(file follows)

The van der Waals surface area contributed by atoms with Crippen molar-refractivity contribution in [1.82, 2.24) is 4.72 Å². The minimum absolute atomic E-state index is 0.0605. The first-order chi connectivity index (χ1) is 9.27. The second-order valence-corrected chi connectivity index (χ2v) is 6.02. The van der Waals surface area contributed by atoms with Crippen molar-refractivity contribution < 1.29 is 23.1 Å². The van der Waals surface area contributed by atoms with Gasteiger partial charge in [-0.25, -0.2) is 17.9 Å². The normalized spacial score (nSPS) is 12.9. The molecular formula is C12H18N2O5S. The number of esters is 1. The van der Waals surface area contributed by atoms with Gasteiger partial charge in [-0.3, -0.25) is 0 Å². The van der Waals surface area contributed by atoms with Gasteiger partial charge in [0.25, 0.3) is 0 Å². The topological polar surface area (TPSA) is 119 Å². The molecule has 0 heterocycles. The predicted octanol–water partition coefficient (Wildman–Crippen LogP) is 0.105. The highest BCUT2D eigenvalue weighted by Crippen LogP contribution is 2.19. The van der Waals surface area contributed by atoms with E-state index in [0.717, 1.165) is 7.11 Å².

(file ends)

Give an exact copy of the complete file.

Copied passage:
The van der Waals surface area contributed by atoms with Crippen molar-refractivity contribution in [1.82, 2.24) is 4.72 Å². The minimum absolute atomic E-state index is 0.0605. The first-order chi connectivity index (χ1) is 9.27. The second-order valence-corrected chi connectivity index (χ2v) is 6.02. The van der Waals surface area contributed by atoms with Crippen molar-refractivity contribution < 1.29 is 23.1 Å². The van der Waals surface area contributed by atoms with Gasteiger partial charge in [-0.25, -0.2) is 17.9 Å². The normalized spacial score (nSPS) is 12.9. The molecular formula is C12H18N2O5S. The number of esters is 1. The van der Waals surface area contributed by atoms with Gasteiger partial charge in [-0.3, -0.25) is 0 Å². The van der Waals surface area contributed by atoms with Gasteiger partial charge in [0.25, 0.3) is 0 Å². The topological polar surface area (TPSA) is 119 Å². The molecule has 0 heterocycles. The predicted octanol–water partition coefficient (Wildman–Crippen LogP) is 0.105. The highest BCUT2D eigenvalue weighted by Crippen LogP contribution is 2.19. The van der Waals surface area contributed by atoms with E-state index in [0.717, 1.165) is 7.11 Å².